Fortunately, the external environment presents us with many opportunities to excel. The demand for higher education in our region continues to grow and Florida’s state schools have not been able to meet this demand. We are well positioned to attract and serve many of these students. In addition, potential student populations from the Caribbean and Latin America continue to be attracted to Barry’s Catholic identity and multicultural environment. There are also significant opportunities for further outreach and connection with our surrounding communities. These interactions may come in the form of volunteer community service initiatives for students, academic service learning programs, student internships with local businesses, strategic partnerships with local businesses and service providers and invitations to the community to participate in on-campus academic programs and cultural events. In addition, we may be able to offer degree and non-degree programs to area professionals where we have strength and the potential student market is robust, such as the health professions. Barry is located in an emerging, global metropolitan area with many financial and cultural resources. We intend to reap great rewards from enhancing our connections with strategic business, government and cultural leaders. Likewise, Barry’s alumni base continues to grow and mature and has great potential for establishing additional community connections. Finally, Cyberspace provides new opportunities to reach students beyond the local market. Exploration of this opportunity may generate new funding streams and build on our existing reputation for quality without jeopardizing the small classroom academic environment for which Barry University is known and valued.

Along with embracing challenging opportunities, we must respond to external threats. Florida’s state schools are growing as fast as they can, new for-profit institutions are entering the South Florida marketplace, and community colleges are initiating four-year programs to attract more students. Many schools are investing heavily in the types of services, facilities and technology that are expected by today’s college student. On-line distance education programs proliferate and grow ever more effective and attractive to students. While students expect more from colleges and universities in the way of services, growing numbers of high school graduates enter college under-prepared for the rigors of college course-work, requiring increased levels of support and skill development. The rising cost of housing in Florida, in concert with the ability of other industries to pay higher salaries, will continue to challenge Barry to attract and retain the best faculty and staff. In addition, the condition of some neighborhoods in the immediate vicinity of our main campus lessens Barry’s attractiveness. As a financially fragile institution, Barry is highly sensitive to the dwindling support for higher education from private, state and federal funding sources. This is especially challenging in a time when more and more families are finding it difficult to pay for tuition at independent institutions. Security restrictions on enrolling international students continue to impact universities. Finally, an unusually active hurricane forecast continues to threaten our operations.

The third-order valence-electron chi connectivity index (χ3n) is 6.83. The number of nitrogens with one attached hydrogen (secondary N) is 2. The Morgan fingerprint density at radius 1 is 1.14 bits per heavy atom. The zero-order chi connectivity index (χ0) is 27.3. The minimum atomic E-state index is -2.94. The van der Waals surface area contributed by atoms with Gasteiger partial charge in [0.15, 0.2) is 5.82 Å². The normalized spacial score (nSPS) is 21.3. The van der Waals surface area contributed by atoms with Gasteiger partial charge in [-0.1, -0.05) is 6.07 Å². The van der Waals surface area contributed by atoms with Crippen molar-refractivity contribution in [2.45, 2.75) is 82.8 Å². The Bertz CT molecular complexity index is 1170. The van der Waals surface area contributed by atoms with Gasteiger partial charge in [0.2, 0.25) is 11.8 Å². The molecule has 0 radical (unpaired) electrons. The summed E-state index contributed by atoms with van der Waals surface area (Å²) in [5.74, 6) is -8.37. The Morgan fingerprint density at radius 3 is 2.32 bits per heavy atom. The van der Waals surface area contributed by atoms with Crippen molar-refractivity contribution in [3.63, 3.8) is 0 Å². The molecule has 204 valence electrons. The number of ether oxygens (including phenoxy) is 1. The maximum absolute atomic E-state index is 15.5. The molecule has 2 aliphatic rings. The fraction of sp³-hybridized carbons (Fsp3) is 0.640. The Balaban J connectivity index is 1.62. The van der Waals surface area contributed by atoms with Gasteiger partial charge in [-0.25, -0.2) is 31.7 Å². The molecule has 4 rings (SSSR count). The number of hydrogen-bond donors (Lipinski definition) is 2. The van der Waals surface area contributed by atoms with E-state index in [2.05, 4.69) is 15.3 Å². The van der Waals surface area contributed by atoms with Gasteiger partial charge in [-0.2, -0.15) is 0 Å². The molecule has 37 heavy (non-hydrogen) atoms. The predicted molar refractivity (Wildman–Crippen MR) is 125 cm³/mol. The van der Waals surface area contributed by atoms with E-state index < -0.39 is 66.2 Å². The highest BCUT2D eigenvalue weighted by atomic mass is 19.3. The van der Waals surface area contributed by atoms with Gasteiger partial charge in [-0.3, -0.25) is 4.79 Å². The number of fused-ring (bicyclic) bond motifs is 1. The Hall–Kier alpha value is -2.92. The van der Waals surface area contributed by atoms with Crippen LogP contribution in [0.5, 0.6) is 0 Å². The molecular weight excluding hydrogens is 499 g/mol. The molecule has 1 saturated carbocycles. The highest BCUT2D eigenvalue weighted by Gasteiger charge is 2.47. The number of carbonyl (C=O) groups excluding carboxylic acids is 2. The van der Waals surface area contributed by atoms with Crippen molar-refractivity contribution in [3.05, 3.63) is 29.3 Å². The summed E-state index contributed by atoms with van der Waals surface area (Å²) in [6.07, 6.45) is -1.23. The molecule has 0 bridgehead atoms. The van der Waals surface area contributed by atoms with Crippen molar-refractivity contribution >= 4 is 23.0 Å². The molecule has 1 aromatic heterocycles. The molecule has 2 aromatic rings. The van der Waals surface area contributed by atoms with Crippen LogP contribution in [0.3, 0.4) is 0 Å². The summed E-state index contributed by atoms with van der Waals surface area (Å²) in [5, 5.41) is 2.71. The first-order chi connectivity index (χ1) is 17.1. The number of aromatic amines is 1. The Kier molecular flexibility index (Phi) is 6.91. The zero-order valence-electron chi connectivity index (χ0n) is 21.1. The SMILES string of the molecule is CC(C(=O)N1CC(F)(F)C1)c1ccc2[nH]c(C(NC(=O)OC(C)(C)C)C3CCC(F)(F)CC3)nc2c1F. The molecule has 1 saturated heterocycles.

The strategic planning process has presented us with a signal opportunity to respond to these environmental factors and to explore all possible avenues to enhance our academic, spiritual, interpersonal and financial well-being. This initiative led us to craft a new vision for the next five years to become a university community distinguished by Engaging the World through Transformative Catholic Higher Education.